There’s a lot to learn about politics, as well as a unique take on the Chandra Levy case, from “Actual Malice,” the new book authored by Breton Peace with the cooperation of former California Congressman Gary Condit.
Though Condit and Peace use the 495-page book to give Condit’s version of the still-unsolved Levy mystery, which brought his political downfall in 2002, they also shine a light on a political career that spanned decades.
The book is loaded with details; including, for instance, the recollection that Democratic Reps. Nancy Pelosi and Howard Berman of California recommended to Condit that he hire defense attorney Abbe Lowell.
Here are five political takeaways, selected from among many and offered in advance of Condit’s appearance Thursday on the Dr. Phil television show.
How Condit found himself on the House Intelligence Committee
Condit’s seat on the secretive House Permanent Select Committee on Intelligence raised some eyebrows, and sparked a few wild conspiracy theories, when Levy disappeared in 2001 and reports began circulating about their alleged relationship.
In his book, Condit recounts that during the time of the impeachment investigation into then-President Bill Clinton, he had grown fed up with the singular focus on Clinton’s private life.
Condit said he’d told House Minority Leader Richard Gephardt that he was going to resign from the House government reform committee because he “didn’t come to Congress to talk about (oral sex.)” Condit says his resignation would potentially be cast as a “negative reflection” on Clinton’s standing with Democrats.
“Instead, Gephardt arranged for Gary to be reassigned to the House Permanent Select Committee on Intelligence,” the book says. “Gary couldn’t believe his luck. He’d long contemplated making a move into international issues.”
Condit sought Vice President Dick Cheney’s help on a new University of California campus
On May 1, 2001, the day Levy disappeared, Condit was meeting with Cheney. After bringing up California’s energy situation, and sensing Cheney was uninterested, Condit turned his focus to planning for a new U.C. Merced campus in the state’s San Joaquin Valley.
“I’m concerned that the environmental issues holding up the project are out of touch with reality,” Condit explained.
Cheney, the book says, “was interested in this part of their conversation.”
Condit bluntly confronted some powerful political enemies
Co-founder of the moderate Blue Dog coalition in the House, Condit recounts that his “brand of nonpartisan politics was an existential threat to the powerful interests benefiting from a polarized body politic.”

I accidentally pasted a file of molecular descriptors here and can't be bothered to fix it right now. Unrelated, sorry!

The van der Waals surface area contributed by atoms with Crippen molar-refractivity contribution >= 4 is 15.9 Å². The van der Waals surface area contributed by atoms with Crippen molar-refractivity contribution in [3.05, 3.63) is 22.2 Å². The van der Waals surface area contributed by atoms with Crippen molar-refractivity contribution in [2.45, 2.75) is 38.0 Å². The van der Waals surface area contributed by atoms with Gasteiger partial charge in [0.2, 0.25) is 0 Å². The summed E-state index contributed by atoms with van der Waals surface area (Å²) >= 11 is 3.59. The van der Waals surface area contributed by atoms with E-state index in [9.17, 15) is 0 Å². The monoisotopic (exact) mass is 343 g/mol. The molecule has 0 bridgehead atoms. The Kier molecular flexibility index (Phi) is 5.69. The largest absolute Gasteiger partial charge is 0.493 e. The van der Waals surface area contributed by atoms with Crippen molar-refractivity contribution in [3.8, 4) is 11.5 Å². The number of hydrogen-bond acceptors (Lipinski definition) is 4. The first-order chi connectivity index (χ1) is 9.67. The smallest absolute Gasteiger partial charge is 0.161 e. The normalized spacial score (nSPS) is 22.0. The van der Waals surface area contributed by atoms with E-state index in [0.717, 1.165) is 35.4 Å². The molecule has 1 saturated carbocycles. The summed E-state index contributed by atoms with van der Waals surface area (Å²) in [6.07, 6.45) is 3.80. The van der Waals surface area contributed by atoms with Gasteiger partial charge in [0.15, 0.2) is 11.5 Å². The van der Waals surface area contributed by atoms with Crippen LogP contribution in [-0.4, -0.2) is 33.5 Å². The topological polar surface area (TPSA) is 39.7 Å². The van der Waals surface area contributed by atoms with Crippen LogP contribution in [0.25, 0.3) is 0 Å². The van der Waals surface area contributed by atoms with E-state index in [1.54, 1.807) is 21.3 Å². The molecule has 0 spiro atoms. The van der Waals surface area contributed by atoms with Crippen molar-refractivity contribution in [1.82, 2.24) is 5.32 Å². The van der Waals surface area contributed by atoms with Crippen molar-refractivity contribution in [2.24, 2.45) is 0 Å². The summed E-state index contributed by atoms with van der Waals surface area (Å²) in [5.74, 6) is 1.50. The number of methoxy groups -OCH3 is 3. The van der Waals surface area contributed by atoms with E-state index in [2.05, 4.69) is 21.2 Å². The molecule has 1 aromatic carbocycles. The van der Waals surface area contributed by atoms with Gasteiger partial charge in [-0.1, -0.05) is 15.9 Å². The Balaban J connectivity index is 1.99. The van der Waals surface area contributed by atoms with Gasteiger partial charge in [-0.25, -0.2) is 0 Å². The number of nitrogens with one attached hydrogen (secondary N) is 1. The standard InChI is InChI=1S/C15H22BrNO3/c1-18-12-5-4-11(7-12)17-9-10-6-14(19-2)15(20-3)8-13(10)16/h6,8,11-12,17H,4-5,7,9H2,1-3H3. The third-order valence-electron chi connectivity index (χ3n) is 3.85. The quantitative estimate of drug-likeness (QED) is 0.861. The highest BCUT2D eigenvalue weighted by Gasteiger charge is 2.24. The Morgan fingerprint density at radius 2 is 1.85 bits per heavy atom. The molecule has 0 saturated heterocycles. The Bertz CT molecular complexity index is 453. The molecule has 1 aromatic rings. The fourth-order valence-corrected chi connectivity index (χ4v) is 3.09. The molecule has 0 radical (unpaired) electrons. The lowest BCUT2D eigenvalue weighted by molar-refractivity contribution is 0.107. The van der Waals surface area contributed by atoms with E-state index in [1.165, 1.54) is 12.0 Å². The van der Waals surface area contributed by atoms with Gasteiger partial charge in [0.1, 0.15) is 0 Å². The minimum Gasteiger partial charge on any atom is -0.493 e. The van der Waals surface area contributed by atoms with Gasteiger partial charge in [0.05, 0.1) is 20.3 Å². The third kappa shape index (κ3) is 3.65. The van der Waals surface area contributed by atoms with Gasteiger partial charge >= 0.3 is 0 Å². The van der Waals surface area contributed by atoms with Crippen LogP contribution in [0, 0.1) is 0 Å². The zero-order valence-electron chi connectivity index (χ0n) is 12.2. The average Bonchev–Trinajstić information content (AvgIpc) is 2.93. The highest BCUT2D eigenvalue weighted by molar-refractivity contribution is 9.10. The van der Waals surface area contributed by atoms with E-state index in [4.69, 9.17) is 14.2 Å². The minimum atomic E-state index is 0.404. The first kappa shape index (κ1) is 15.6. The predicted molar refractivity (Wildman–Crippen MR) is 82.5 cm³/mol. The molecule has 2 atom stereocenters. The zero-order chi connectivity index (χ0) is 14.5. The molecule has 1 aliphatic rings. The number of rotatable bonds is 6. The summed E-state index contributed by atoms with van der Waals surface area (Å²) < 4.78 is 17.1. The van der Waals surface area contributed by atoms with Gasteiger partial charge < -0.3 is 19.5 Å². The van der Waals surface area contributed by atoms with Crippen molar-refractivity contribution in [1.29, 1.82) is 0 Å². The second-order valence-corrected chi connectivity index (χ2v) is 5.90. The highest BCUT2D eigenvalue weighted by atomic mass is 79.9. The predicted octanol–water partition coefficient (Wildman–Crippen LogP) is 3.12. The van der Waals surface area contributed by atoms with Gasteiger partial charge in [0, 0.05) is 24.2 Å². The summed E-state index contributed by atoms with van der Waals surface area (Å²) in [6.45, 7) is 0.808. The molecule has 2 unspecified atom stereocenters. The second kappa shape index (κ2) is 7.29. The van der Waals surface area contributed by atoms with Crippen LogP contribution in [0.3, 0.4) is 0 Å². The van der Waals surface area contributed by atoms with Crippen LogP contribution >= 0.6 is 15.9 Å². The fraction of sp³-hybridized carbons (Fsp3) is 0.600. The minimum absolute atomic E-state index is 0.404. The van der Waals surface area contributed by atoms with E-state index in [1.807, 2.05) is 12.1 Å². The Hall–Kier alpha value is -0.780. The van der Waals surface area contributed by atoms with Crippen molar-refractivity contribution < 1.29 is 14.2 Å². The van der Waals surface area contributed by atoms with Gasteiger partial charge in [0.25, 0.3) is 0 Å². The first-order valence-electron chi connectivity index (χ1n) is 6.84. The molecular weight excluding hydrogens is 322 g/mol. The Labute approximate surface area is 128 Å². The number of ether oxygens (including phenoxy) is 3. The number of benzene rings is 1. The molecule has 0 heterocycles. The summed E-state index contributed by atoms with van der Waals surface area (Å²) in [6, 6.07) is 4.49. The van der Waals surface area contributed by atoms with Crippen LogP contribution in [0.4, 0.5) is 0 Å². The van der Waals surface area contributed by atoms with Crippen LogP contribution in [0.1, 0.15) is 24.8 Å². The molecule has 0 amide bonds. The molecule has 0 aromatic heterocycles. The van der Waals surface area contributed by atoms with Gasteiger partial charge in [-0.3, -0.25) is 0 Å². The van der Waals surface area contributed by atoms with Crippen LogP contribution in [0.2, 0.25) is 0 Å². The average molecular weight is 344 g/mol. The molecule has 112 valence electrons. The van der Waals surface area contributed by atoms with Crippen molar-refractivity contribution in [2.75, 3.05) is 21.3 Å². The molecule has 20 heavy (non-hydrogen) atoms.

During his time as an assemblyman in Sacramento, as well, Condit clashed with others; including as a member of what became known as the “Gang of Five” that took on then-Speaker Willie Brown. After recounting how Brown “would routinely ask, ‘Where are the good-looking women in the room?’ ” Condit tells his version of standing up to his onetime ally.
“It’s simple, Willie,” Condit recalls telling Brown. “Don’t (expletive) with me and I won’t (expletive) with you.”
There was a simple rule in politics: All of the people you climb over on your way up the ladder will be waiting to clobber you when you’re pulled down.
Breton Peace, “Actual Malice: A True Crime Political Thriller”
Condit’s congressional colleagues felt intense pressure to abandon him
As Condit’s political standing fell in the wake of Levy’s disappearance, a number of his House peers cut him loose. One leading House Democrat, Pelosi, though offering him her support, is quoted as telling Condit that “I’ve never had so much pressure in all my life in politics.”
Condit called it an “ominous statement,” and added his chief staffer was called by “a number of elected officials stating they couldn’t give Gary a formal endorsement for fear of retribution from the press.”
Condit hints at . . . something
While highly detailed in many respects, “Actual Malice” remains opaque on some questions, including the nature of some of Condit’s relationships.
Condit recounts attending the World Economic Forum at Davos, Switzerland, where he was seated near a Russian woman he describes as “very pretty” with “brown hair and fair skin that melted into her white dress.” They conversed, and then she prepared to take a taxi to her hotel.
“I’ll have the driver drop you off first,” he offered.
Then, the book says, “she got out of line and followed him to the town car.”
The scene ends there.